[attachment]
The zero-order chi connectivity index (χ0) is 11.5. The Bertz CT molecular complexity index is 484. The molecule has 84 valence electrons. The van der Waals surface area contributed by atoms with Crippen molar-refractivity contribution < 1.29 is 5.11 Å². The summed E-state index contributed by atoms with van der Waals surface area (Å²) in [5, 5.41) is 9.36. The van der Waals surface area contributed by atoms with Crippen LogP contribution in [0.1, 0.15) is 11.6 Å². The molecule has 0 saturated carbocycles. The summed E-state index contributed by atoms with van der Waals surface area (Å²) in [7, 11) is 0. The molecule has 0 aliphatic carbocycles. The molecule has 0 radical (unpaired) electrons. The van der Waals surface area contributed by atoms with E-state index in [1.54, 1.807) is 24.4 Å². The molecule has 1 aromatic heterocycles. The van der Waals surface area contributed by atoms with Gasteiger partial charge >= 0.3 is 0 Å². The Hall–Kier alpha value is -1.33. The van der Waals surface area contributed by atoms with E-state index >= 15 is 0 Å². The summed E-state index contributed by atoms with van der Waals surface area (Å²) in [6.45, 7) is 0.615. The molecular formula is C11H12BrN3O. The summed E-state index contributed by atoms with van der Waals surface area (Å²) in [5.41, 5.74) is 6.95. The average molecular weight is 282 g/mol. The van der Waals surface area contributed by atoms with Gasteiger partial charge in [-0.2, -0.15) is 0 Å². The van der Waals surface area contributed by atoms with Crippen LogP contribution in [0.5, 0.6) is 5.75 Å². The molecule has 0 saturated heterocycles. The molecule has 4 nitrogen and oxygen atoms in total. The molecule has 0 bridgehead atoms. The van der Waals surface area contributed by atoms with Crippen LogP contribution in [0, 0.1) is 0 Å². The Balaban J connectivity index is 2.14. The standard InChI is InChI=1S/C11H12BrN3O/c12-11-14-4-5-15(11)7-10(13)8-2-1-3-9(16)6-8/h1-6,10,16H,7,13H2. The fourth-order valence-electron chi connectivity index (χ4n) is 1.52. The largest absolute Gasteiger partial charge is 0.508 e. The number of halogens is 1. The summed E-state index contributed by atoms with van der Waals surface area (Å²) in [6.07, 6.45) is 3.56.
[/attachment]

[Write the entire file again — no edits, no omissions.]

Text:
The zero-order chi connectivity index (χ0) is 11.5. The Bertz CT molecular complexity index is 484. The molecule has 84 valence electrons. The van der Waals surface area contributed by atoms with Crippen molar-refractivity contribution < 1.29 is 5.11 Å². The summed E-state index contributed by atoms with van der Waals surface area (Å²) in [5, 5.41) is 9.36. The van der Waals surface area contributed by atoms with Crippen LogP contribution in [0.1, 0.15) is 11.6 Å². The molecule has 0 saturated carbocycles. The summed E-state index contributed by atoms with van der Waals surface area (Å²) in [7, 11) is 0. The molecule has 0 aliphatic carbocycles. The molecule has 0 radical (unpaired) electrons. The van der Waals surface area contributed by atoms with E-state index in [1.54, 1.807) is 24.4 Å². The molecule has 1 aromatic heterocycles. The van der Waals surface area contributed by atoms with Gasteiger partial charge >= 0.3 is 0 Å². The Hall–Kier alpha value is -1.33. The van der Waals surface area contributed by atoms with E-state index >= 15 is 0 Å². The summed E-state index contributed by atoms with van der Waals surface area (Å²) in [6.45, 7) is 0.615. The molecular formula is C11H12BrN3O. The summed E-state index contributed by atoms with van der Waals surface area (Å²) in [5.41, 5.74) is 6.95. The average molecular weight is 282 g/mol. The van der Waals surface area contributed by atoms with Gasteiger partial charge in [-0.2, -0.15) is 0 Å². The van der Waals surface area contributed by atoms with Crippen LogP contribution in [0.5, 0.6) is 5.75 Å². The molecule has 0 saturated heterocycles. The molecule has 4 nitrogen and oxygen atoms in total. The molecule has 0 bridgehead atoms. The van der Waals surface area contributed by atoms with Crippen LogP contribution in [0, 0.1) is 0 Å². The Balaban J connectivity index is 2.14. The standard InChI is InChI=1S/C11H12BrN3O/c12-11-14-4-5-15(11)7-10(13)8-2-1-3-9(16)6-8/h1-6,10,16H,7,13H2. The fourth-order valence-electron chi connectivity index (χ4n) is 1.52. The largest absolute Gasteiger partial charge is 0.508 e. The number of halogens is 1. The summed E-state index contributed by atoms with van der Waals surface area (Å²) in [6.07, 6.45) is 3.56.